Once the location of the fire has been determined, the inside truck team can begin searching for fire extension. Fire extension may sometimes be the biggest and longest part of fire suppression as it requires chasing down the fire and stopping it. Extinguishing the main body of the fire will only take a few seconds, but locating and extinguishing fire extension will require some time. Locating where the fire has extended to is important, as it will direct other engine companies with their suppression activities.
We tend to forget about salvage operations during structural fireground operations. The inside truck company will be able to identify which areas need to be salvaged right away and which areas can wait. These areas can be determined during the initial primary search. Quick salvage operations will eliminate great losses financially for the property owner.
Secondary Means of Egress
So far, we have looked at what the inside truck company team is able to accomplish with their reconnaissance. The outside truck company team can contribute with their reconnaissance when it comes to locating the secondary means of egress. When the outside team is walking around the structure, they should be looking for the best locations for secondary exits. Whether the outside team ladder’s windows for this purpose or opens doors in other areas on the ground floor, they must communicate this information to the IC. This may also involve locating access points for aerial operations.
Obstructions to Access/Egress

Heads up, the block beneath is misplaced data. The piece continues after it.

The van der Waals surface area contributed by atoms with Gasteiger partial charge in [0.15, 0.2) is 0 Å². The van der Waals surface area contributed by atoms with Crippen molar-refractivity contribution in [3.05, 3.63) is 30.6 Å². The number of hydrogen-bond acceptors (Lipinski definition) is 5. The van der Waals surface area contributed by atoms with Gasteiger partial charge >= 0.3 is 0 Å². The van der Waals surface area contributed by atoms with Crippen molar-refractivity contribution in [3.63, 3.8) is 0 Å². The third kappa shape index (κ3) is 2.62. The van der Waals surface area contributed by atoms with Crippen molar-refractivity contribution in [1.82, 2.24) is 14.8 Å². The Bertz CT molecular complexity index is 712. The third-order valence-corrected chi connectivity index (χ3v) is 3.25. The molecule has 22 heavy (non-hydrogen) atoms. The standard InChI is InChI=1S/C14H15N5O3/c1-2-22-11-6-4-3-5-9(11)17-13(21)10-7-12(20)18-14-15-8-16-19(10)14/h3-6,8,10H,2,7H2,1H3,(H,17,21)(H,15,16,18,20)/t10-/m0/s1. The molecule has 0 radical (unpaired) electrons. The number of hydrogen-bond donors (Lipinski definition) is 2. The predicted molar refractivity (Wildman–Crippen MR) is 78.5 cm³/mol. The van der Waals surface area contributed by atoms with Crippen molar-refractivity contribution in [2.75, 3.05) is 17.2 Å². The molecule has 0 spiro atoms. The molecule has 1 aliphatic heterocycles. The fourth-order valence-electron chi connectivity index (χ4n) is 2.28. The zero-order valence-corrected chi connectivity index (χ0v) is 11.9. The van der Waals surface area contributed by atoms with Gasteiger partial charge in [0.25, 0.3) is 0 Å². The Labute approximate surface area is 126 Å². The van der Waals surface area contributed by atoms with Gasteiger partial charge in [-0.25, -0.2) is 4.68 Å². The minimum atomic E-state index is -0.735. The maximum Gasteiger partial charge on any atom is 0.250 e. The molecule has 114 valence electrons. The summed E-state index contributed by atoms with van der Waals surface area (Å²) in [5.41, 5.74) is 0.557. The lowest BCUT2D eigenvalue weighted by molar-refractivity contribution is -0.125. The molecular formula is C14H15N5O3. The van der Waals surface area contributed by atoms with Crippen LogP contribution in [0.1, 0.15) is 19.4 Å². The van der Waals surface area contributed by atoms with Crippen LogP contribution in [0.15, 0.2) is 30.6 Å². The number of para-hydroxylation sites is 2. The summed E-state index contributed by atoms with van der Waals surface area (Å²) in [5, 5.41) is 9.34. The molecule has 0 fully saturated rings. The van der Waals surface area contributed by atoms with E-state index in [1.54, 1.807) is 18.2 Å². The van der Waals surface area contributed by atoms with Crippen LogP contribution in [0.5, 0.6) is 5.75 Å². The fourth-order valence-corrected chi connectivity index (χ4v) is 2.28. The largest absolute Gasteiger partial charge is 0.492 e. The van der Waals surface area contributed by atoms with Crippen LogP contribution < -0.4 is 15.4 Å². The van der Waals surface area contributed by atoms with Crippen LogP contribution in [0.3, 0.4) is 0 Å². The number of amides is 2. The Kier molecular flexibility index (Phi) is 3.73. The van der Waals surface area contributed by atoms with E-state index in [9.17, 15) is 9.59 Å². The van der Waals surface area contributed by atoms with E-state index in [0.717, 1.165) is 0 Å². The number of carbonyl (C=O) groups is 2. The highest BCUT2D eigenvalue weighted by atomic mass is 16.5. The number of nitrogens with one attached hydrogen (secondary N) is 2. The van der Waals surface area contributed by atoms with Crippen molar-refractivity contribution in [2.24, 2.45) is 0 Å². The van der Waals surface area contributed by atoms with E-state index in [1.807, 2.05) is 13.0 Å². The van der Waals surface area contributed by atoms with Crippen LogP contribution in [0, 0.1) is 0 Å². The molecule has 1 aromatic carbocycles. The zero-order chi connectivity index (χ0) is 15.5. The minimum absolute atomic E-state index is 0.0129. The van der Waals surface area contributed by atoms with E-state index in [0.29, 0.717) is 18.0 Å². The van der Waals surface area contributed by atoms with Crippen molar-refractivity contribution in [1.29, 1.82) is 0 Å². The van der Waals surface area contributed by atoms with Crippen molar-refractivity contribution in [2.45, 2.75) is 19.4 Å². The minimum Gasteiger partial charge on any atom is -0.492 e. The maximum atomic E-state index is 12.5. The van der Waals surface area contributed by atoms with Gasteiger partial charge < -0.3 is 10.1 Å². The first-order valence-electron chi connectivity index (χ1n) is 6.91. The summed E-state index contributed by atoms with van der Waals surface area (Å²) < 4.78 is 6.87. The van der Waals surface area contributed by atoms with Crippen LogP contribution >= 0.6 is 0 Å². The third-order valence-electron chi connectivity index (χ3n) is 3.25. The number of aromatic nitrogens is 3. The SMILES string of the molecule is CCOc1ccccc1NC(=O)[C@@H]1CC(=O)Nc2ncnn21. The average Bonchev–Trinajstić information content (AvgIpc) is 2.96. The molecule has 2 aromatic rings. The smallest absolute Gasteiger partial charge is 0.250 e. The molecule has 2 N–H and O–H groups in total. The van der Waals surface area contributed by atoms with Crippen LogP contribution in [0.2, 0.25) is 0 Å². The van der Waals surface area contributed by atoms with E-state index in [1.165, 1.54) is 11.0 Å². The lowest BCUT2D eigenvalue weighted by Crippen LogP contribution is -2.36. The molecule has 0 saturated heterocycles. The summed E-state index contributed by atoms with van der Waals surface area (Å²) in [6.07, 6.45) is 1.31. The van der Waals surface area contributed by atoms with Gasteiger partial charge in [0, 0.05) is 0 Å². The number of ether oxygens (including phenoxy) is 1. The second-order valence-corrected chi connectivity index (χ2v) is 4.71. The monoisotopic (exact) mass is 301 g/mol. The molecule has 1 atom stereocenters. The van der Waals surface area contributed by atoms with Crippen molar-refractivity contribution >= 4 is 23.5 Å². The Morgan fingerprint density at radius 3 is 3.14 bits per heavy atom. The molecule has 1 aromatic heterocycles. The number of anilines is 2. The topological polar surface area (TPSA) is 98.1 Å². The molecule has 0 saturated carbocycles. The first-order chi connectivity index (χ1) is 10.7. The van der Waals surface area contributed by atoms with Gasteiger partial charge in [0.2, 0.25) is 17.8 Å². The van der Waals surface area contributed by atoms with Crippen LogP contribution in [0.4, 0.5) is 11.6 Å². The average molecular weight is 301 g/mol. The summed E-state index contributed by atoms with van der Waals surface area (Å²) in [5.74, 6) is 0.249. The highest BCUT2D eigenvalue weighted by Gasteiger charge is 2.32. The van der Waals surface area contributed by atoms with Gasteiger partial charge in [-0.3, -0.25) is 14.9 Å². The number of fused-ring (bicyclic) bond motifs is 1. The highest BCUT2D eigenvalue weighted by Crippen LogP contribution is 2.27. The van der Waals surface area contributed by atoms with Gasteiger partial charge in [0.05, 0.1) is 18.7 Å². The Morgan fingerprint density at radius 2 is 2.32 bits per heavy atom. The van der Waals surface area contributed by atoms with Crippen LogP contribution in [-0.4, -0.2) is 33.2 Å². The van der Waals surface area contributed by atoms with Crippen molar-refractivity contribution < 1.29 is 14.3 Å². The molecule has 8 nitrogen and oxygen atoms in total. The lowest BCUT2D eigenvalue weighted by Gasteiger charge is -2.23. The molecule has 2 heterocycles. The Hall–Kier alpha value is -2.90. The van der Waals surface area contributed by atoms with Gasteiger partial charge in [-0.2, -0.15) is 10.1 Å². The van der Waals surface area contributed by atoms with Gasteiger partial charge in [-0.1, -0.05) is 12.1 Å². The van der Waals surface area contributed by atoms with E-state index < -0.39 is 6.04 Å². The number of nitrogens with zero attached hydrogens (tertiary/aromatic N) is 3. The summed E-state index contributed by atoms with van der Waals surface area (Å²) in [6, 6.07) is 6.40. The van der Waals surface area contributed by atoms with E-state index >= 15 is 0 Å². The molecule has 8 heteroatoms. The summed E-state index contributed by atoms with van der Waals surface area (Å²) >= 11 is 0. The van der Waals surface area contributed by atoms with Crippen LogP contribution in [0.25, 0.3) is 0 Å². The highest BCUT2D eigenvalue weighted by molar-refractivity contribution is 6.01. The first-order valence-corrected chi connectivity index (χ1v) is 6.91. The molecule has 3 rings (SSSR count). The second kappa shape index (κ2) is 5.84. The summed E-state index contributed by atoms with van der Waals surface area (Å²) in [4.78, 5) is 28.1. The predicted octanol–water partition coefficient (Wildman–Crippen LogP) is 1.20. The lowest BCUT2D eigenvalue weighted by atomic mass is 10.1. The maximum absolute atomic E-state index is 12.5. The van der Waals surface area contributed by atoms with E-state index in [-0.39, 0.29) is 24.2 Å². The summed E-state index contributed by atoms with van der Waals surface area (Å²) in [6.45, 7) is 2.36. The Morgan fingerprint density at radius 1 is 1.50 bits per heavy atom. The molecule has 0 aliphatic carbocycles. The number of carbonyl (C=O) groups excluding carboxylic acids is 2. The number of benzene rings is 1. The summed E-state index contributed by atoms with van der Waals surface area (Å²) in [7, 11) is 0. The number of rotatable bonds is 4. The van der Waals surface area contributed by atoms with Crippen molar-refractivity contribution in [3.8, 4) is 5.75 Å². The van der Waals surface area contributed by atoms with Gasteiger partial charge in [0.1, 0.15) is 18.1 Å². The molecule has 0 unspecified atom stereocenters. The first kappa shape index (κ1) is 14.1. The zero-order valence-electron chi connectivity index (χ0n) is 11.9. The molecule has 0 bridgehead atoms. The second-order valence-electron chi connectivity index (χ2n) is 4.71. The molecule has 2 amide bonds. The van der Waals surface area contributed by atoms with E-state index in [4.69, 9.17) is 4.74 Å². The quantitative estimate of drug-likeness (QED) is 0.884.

The outside team will be able to identify what obstructions may be present that could hinder access and or egress from the structure. These obstructions will have to be dealt with and removed so that they will not present a problem later. Other crews may be assigned to remove these obstructions based on the reconnaissance report given by the outside truck team. A good example of this is window bars. The initial outside team may not have the tools needed to remove the bars, but another team will be assigned by the IC to remove the bars on all the windows.
Mark van der Feyst has been in the fire service since 1999 and is a full-time firefighter in Ontario, Canada. He is an international instructor teaching in Canada, the United States, and India, and at FDIC. He is a local level suppression instructor for the Pennsylvania State Fire Academy and an instructor for the Justice Institute of British Columbia. He is also the lead author of Residential Fire Rescue (Pennwell).